The Hightower Lowdown

Wal-Mart cares about its employees -- especially the dead ones; giving the finger to corporations could cost you your privacy; and Tattered Cover stands up for its customers' rights.

'Dead Peasant' Insurance

Wal-Mart loves its employees so much that it takes out life insurance on them. But this is not an insurance policy that pays death benefits to the family of a deceased employee -- instead, it pays the benefit money to Wal-Mart!

These policies are known within the insurance industry as "dead peasant" life insurance, and industry lobbyists have quietly been going state to state to get Legislatures to approve them. Legislative approval is necessary, since most state insurance codes (and common sense) say that a corporation has no "insurable interest" in the death of its rank-and-file employees.

But in today's Brave New CorporateWorld where everything -- even death -- can become a commodity to be traded by profiteers, there's big money to be made by gaming the system. The insurance companies themselves reap hefty premiums from selling these "dead peasant" policies to money-grubbing outfits like Wal-Mart, which can take out as much as $750,000 worth of life insurance on a single clerk, janitor, or other employee. For the Wal-Marts, the laws are jiggered so they collect tax-free investment income on these policies while their employees are alive, then receive the life insurance payout tax-free as employees die off. One consumer watchdog has noted that this insurance can make employees worth more dead than alive to low-wage companies like Wal-Mart.

The only ones who get nothing out of this flim-flam are the "dead peasants" and their families. The state laws do require that employees "consent" to having their lives corporately insured, but in Texas, for example, where Wal-Mart is being sued for the practice, employees effectively can "consent" without knowing it, or they can be forced to "consent" as a condition of getting the job. Wal-Mart is reported to have taken out 350,000 of these death policies.

Rep. Gene Green of Houston is working to stop these secret death policies. Contact his office at 202/225-1688.

Giving Them the Finger

McDonald's, Thriftway, Kroger, and other retailers, for example, now want to save you the trouble of carrying around your checkbook or credit cards. Instead, they offer "finger scanning." They put your index finger on an image reader that digitally records 13 unique points about your finger and stores the encrypted information in the central computers of a data management corporation. Henceforth, you don't need a credit card to pay -- just run your own personal finger under the scanner, and the central database records your purchases and deducts money from your bank accounts or charges it to your credit card.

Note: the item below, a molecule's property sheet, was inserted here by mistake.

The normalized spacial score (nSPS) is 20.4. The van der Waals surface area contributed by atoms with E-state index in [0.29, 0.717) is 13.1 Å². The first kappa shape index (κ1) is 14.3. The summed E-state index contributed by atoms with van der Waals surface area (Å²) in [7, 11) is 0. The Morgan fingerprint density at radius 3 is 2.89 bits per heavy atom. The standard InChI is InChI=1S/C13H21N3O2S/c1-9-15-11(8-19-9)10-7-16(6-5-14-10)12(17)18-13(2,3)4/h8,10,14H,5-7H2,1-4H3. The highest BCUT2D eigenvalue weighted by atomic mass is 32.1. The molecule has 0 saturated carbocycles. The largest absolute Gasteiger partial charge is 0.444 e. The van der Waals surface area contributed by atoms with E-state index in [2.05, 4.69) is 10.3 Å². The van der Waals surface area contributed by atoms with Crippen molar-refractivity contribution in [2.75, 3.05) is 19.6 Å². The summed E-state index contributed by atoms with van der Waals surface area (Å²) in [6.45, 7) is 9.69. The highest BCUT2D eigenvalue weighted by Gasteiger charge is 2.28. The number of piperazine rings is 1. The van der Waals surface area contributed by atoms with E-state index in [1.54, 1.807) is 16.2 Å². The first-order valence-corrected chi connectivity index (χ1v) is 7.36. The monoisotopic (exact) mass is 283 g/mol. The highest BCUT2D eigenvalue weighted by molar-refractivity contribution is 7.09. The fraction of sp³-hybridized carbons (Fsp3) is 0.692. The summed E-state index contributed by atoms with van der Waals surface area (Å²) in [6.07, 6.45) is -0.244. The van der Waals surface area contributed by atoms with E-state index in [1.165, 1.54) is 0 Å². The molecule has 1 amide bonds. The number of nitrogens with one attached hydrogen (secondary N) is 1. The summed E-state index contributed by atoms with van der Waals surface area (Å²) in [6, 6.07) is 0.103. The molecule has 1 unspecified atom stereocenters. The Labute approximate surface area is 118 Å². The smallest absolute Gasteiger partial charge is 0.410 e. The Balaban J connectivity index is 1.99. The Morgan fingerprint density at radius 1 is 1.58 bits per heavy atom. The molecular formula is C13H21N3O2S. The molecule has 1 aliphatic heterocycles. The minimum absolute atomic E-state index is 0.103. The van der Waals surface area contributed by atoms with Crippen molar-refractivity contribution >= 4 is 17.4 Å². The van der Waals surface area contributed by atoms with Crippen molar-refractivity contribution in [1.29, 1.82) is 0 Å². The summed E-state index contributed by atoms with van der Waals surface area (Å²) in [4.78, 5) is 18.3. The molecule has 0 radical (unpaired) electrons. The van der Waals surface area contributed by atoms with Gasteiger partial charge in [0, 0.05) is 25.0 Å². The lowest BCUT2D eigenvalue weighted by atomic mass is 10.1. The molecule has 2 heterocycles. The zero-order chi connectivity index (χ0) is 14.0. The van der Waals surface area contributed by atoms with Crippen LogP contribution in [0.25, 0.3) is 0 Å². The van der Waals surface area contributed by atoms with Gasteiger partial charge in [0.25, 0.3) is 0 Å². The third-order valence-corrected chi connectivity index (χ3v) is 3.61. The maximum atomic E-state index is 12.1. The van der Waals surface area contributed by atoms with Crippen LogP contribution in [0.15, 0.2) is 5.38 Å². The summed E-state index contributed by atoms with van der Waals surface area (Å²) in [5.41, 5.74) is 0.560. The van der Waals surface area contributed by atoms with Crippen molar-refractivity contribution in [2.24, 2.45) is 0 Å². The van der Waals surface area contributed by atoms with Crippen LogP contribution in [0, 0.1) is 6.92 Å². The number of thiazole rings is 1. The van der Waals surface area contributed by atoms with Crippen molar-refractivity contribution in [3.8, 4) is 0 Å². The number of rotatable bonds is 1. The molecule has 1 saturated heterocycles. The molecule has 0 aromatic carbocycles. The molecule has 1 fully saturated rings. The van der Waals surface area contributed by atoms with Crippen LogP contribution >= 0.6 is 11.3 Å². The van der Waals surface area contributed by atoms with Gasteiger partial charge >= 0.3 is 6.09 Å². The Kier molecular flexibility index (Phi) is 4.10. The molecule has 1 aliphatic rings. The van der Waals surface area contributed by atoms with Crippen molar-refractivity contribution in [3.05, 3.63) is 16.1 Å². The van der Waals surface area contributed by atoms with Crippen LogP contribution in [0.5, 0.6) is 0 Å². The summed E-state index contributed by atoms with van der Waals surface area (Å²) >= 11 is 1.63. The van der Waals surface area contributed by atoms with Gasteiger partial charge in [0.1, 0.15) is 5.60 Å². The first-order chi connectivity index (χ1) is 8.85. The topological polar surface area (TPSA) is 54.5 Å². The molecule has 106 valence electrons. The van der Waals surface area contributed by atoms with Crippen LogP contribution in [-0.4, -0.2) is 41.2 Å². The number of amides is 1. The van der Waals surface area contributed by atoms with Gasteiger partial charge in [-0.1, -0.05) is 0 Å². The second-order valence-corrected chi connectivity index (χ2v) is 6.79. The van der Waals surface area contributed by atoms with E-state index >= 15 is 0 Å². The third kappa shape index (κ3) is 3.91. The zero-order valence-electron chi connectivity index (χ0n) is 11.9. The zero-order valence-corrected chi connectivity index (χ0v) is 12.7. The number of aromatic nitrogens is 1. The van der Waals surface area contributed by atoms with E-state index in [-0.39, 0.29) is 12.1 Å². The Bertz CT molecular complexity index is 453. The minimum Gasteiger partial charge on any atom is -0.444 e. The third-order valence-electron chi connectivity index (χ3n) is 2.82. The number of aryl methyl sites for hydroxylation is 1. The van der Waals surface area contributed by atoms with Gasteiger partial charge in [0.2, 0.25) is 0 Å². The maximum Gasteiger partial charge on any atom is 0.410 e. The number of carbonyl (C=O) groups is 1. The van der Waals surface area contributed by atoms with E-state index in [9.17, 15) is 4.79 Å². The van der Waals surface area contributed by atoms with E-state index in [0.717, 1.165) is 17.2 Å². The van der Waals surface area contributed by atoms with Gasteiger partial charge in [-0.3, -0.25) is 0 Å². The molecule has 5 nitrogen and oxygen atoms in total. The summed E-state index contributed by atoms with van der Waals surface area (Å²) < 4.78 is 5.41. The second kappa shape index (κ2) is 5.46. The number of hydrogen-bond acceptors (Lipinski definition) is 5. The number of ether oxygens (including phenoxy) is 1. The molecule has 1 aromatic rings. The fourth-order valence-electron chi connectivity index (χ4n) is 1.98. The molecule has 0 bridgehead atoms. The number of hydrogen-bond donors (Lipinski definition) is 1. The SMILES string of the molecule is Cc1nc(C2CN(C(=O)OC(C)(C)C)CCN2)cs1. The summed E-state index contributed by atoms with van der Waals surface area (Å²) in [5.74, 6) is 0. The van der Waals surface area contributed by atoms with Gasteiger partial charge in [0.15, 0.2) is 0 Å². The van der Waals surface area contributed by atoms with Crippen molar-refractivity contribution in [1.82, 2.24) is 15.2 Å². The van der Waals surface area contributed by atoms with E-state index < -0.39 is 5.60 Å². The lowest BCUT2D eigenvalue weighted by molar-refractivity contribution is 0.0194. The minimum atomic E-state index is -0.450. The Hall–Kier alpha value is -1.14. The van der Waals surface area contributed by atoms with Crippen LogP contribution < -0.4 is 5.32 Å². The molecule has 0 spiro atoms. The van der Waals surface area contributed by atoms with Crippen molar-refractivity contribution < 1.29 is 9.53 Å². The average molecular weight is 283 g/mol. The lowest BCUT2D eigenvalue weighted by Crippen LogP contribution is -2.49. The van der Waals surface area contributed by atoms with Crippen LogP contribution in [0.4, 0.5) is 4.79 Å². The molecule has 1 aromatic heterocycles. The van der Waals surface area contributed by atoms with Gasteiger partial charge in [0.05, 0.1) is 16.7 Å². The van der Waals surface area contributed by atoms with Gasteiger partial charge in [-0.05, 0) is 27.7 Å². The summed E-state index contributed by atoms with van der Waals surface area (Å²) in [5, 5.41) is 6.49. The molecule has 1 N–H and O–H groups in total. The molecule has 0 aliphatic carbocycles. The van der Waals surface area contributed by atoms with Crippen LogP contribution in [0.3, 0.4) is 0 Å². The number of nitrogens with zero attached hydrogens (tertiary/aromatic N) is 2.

In addition to your finger biometrics, you do have to turn over your personal account numbers to the faraway database corporation, which gets a transaction fee every time they ring up a purchase on your digit. But don't worry about your privacy, says a Thriftway executive, because the system is "foolproof." Oh, yeah? Tell that to the teenagers who seem to be having no trouble hacking into the top-secret database of the U.S. military.

But it's convenient, says the man from Thriftway. It takes only about a minute to input your index finger into the system. One short minute ... and it's in there forever -- you'll never get it back. But this selling of your privacy biometric is a small price to pay for not having to worry any more that your credit card might be lost or stolen, say those pushing this latest technological marvel. Hello ... criminals are clever. Instead of mugging you for a credit card, now they can just chop off your finger and go on a shopping spree!

If some corporation asks for your index finger, I suggest giving them your middle digit instead.

The Battle of Tattered Cover

Joyce Meskis is a small businesswoman who owns one of our nation's vibrantly independent bookstores: Tattered Cover, in Denver, Colo.

But she's interested in more than selling books, for she is imbued with the freedom-loving spirit that books embody -- and, when pushed, she's not hesitant to stand up for this freedom and the Constitutional rights of readers.

A couple of years ago, Joyce was pushed. Drug authorities hit her with a search warrant, claiming that suspects might have bought "how-to" drug-making books at the Tattered Cover, so the drug cops wanted her sales records. Saying that it's nobody else's business what books a customer buys, she defied the order and landed in a protracted court battle.

Like all struggles for liberty, the Battle of Tattered Cover was not fought by Joyce alone. The American Booksellers Foundation for Free Expression and the American Civil Liberties Union rallied to the Constitutional cause, as did other bookstores publishers, authors, and just plain readers. They lost in a lower court, but then kept fighting, and in April, their perseverance paid off when the Colorado Supreme Court rule 6-0 in favor of the Tattered Cover's right to protect the privacy of its readers. "The beauty of living in this country is to be able to pick and choose, peruse, weigh and debate. And I am not going to interrogate you on what you read," Joyce said after the victory.

Now that's the American spirit at its best. If we don't stand up for our rights, the Powers That Be will snatch then away from us.

Jim Hightower is a speaker and author. To subscribe to his monthly newsletter, The Hightower Lowdown, call toll free 866/271-4900. To order his books or schedule him for a speech, visit

For more information on Jim Hightower's work – and to subscribe to his award-winning monthly newsletter, The Hightower Lowdown – visit You can hear his radio commentaries on KOOP Radio, 91.7FM, weekdays at 10:58am and 12:58pm.

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